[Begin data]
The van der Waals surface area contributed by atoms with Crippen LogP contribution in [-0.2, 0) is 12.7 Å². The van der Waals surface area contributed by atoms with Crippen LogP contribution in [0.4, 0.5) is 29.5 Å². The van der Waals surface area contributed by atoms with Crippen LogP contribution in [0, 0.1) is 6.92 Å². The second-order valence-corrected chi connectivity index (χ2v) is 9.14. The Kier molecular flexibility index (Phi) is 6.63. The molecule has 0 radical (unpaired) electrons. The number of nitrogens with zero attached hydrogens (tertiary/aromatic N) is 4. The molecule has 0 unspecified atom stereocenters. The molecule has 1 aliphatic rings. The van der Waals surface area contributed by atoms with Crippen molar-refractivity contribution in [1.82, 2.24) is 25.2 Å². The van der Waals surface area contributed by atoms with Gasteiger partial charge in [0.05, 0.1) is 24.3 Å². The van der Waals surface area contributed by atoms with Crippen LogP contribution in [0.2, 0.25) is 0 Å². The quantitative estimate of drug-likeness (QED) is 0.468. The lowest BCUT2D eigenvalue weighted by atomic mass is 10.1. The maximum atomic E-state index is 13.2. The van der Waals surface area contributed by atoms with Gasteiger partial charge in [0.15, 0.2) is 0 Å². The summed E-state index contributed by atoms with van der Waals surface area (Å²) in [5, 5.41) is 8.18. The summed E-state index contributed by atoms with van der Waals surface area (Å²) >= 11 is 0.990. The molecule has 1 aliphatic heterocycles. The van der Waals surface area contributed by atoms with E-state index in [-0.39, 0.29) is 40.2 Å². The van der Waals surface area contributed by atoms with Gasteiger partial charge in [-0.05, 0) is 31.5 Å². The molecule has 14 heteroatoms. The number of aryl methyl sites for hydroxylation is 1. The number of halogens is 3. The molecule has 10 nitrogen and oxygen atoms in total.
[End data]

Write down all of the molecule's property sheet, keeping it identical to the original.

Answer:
The van der Waals surface area contributed by atoms with Crippen LogP contribution in [-0.2, 0) is 12.7 Å². The van der Waals surface area contributed by atoms with Crippen LogP contribution in [0.4, 0.5) is 29.5 Å². The van der Waals surface area contributed by atoms with Crippen LogP contribution in [0, 0.1) is 6.92 Å². The second-order valence-corrected chi connectivity index (χ2v) is 9.14. The Kier molecular flexibility index (Phi) is 6.63. The molecule has 0 radical (unpaired) electrons. The number of nitrogens with zero attached hydrogens (tertiary/aromatic N) is 4. The molecule has 0 unspecified atom stereocenters. The molecule has 1 aliphatic rings. The van der Waals surface area contributed by atoms with Crippen molar-refractivity contribution in [1.82, 2.24) is 25.2 Å². The van der Waals surface area contributed by atoms with Gasteiger partial charge in [0.05, 0.1) is 24.3 Å². The van der Waals surface area contributed by atoms with Crippen LogP contribution in [0.2, 0.25) is 0 Å². The quantitative estimate of drug-likeness (QED) is 0.468. The lowest BCUT2D eigenvalue weighted by atomic mass is 10.1. The maximum atomic E-state index is 13.2. The van der Waals surface area contributed by atoms with Gasteiger partial charge in [0.15, 0.2) is 0 Å². The summed E-state index contributed by atoms with van der Waals surface area (Å²) in [5, 5.41) is 8.18. The summed E-state index contributed by atoms with van der Waals surface area (Å²) >= 11 is 0.990. The molecule has 1 aliphatic heterocycles. The van der Waals surface area contributed by atoms with E-state index in [-0.39, 0.29) is 40.2 Å². The van der Waals surface area contributed by atoms with Gasteiger partial charge in [-0.05, 0) is 31.5 Å². The molecule has 14 heteroatoms. The number of aryl methyl sites for hydroxylation is 1. The number of halogens is 3. The molecule has 10 nitrogen and oxygen atoms in total.